RICHMOND — Virginia Attorney General Mark R. Herring filed a civil suit Friday against the builders of the Mountain Valley Pipeline, a major natural-gas project in the southwestern part of the state, alleging they violated state environmental laws by failing to control sediment and storm-water runoff.
The project stretches 300 miles from West Virginia through some of Virginia’s most rugged mountains and into North Carolina. It is being built by a consortium of companies led by EQT Midstream Partners of Pittsburgh.
Herring (D), joined by the Virginia Department of Environmental Quality, charges that the builders violated regulations requiring the protection of streams and steep mountain terrain.
“This suit alleges serious and numerous violations of environmental laws that caused unpermitted impacts to waterways and roads in multiple counties in Southwest Virginia,” Herring said in a news release. “We’re asking the court for an enforceable order that will help us ensure compliance going forward, and for penalties for MVP’s violations.”
A spokeswoman for the builders blamed the problems on unexpectedly severe weather.
“The unusually wet conditions and periods of record rainfall this year in Virginia have presented construction challenges, and the MVP project team has worked diligently to ensure appropriate soil erosion and sediment controls were implemented and restored where necessary along the route,” spokeswoman Natalie Cox said.
The MVP is the shorter of two major gas pipelines being built across Virginia. The other, the 600-mile Atlantic Coast Pipeline, is being built by a consortium led by Dominion Energy and crosses through central Virginia.
That project also faced a setback Friday, as three judges of the U.S. Court of Appeals for the 4th Circuit issued a stay against a permit from the Fish and Wildlife Service regulating that pipeline’s impact on endangered species. The court had earlier found that the permit was hastily issued, and it granted the stay at the request of environmental groups so the new permits can be more closely reviewed.
Herring’s suit against the MVP comes as environmental groups have slammed the administration of Gov. Ralph Northam (D) for seeming to clear the way for the pipeline projects. David Paylor, director of the state Department of Environmental Quality, said in a statement that the governor had empowered the department “to pursue the full course of action necessary to enforce Virginia’s environmental standards.”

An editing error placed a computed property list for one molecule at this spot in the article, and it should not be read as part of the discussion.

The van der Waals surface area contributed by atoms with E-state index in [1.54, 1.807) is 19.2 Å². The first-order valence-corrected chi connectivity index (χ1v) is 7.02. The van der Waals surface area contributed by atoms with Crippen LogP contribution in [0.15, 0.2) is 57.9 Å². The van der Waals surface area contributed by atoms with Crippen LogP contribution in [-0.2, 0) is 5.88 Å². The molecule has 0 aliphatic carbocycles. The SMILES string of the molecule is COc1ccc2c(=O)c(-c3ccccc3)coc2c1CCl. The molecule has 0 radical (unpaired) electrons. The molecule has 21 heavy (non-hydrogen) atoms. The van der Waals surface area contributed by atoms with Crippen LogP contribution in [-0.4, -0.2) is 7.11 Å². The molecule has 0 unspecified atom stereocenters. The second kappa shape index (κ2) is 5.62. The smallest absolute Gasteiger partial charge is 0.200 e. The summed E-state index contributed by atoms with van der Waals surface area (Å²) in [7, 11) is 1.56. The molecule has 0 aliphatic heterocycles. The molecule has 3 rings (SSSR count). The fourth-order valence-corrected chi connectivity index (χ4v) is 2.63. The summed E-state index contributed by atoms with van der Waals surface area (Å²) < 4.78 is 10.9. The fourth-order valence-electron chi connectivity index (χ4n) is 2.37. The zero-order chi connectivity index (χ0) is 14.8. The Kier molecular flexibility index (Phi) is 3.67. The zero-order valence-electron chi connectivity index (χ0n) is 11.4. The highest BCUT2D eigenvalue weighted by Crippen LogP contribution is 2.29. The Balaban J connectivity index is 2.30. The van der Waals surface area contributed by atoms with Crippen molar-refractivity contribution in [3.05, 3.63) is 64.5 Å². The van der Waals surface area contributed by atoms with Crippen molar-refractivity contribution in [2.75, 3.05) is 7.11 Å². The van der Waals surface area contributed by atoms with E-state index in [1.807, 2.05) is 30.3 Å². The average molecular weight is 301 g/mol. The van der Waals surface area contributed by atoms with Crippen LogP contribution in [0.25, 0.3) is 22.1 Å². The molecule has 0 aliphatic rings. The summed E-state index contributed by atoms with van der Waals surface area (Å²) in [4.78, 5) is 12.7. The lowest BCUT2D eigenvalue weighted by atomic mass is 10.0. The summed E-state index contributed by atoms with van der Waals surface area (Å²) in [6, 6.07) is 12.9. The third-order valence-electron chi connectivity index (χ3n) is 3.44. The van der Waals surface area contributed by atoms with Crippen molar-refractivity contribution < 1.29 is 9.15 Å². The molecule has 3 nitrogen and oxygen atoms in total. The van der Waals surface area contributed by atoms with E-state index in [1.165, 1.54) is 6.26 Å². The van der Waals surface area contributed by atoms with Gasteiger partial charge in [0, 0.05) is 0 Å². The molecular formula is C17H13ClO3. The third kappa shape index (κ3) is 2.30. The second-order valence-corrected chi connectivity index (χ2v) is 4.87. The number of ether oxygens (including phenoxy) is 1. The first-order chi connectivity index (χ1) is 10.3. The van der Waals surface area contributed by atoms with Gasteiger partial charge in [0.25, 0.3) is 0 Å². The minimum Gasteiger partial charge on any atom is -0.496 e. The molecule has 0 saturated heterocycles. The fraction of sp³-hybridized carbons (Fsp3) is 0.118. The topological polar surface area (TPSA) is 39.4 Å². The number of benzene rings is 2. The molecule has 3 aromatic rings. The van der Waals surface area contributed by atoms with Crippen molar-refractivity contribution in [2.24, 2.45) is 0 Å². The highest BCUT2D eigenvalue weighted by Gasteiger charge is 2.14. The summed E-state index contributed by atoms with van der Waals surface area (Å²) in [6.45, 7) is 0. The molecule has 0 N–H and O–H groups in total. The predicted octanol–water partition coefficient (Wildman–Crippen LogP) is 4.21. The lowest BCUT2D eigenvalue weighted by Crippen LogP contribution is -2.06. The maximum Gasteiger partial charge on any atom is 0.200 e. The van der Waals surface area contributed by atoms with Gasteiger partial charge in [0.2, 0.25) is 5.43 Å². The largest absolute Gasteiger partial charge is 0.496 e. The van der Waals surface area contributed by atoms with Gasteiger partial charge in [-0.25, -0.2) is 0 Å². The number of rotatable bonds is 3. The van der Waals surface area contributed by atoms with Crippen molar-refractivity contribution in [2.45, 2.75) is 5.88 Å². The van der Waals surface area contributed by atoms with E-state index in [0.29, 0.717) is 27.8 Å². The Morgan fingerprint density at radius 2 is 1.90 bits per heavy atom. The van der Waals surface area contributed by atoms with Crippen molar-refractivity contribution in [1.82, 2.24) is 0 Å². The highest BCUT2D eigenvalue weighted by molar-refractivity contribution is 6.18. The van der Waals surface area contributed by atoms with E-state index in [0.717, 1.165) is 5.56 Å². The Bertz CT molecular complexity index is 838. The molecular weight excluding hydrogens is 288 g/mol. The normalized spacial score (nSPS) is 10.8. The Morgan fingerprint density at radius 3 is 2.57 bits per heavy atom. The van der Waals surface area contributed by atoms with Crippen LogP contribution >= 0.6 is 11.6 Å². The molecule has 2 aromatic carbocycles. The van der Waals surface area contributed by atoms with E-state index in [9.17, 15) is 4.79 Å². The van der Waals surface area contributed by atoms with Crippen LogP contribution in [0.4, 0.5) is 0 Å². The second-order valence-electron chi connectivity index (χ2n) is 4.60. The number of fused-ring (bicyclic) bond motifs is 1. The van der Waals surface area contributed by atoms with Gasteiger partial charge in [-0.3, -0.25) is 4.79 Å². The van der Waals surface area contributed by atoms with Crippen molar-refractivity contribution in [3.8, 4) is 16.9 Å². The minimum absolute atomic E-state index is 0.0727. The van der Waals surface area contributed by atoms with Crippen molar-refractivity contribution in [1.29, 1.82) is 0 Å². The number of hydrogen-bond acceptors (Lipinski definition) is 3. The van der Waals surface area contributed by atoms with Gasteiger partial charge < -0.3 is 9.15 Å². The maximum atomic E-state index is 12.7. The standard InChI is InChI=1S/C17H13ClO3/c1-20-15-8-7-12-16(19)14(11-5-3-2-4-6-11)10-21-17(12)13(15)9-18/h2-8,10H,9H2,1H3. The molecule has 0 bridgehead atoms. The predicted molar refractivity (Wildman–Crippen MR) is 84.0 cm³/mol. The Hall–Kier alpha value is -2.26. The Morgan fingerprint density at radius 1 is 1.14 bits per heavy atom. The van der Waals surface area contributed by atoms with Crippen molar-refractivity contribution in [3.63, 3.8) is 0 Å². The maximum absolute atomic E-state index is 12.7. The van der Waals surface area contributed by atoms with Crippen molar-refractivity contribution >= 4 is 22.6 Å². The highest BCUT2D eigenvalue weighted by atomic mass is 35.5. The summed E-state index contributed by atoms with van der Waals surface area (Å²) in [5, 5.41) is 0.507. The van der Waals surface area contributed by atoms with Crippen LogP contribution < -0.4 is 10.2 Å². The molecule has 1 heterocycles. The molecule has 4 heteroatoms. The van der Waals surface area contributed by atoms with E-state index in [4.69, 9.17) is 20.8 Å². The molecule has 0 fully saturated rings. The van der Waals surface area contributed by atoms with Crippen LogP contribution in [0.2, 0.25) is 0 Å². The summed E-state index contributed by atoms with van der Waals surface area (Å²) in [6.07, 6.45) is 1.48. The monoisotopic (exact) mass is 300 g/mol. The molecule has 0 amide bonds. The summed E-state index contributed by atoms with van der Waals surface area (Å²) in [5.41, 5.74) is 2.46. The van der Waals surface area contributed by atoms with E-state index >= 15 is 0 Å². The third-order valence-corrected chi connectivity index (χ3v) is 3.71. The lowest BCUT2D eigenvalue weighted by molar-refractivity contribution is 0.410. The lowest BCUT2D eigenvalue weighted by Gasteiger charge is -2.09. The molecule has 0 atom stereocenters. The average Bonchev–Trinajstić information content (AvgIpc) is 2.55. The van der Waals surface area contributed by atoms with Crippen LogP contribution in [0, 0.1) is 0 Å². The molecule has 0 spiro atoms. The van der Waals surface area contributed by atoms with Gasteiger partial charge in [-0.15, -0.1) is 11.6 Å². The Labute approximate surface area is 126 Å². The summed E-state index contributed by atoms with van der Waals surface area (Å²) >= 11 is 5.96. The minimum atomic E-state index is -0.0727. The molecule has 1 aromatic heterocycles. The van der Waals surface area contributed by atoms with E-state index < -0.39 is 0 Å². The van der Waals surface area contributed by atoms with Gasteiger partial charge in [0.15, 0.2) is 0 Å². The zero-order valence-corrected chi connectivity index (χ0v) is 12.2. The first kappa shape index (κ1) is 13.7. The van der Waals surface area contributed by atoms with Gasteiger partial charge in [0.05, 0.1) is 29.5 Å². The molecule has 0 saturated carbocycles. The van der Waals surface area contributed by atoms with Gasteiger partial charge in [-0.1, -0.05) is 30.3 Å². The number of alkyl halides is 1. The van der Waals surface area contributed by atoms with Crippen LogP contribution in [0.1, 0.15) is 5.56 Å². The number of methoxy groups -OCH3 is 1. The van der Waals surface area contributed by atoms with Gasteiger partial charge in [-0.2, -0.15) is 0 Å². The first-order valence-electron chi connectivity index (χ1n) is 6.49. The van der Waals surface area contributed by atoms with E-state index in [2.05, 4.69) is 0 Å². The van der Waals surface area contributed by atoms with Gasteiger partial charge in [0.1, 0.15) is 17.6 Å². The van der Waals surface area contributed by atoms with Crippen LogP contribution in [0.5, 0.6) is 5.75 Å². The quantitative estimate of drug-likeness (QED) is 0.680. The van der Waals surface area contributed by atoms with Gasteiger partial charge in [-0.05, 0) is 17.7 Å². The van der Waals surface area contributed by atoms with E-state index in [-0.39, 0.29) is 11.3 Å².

Paylor said the department decided that referring the matter to Herring’s office was the fastest way to get the issues addressed.
“Today’s lawsuit holding the developers of the Mountain Valley Pipeline accountable for environmental devastation in Southwest Virginia is the show of leadership we’ve been waiting for from this Administration,” Michael Town, executive director of the Virginia League of Conservation Voters, said in an email.
The suit says the MVP builders committed “repeated environmental violations” in Craig, Franklin, Giles, Montgomery and Roanoke counties. It seeks “the maximum allowable penalties” and a court order to back up future enforcement.
According to Herring, inspectors from the DEQ found numerous violations during on-site visits from May through October. Separately, a contractor hired by the state also spotted more than 300 violations between June and November, Herring said. The violations allegedly resulted in heavy erosion and sediment clogging waterways.
Cox, the pipeline spokeswoman, noted that the builders had consulted with the DEQ in June and agreed at that time to suspend construction work to focus on erosion control.
“The MVP project team takes its environmental stewardship responsibilities very seriously and appreciates the guidance and oversight by the [DEQ],” Cox said in an email. “MVP will continue to comply with the relevant laws and regulations related to the safe and responsible construction of this important infrastructure project.”
The case was filed in Henrico County Circuit Court.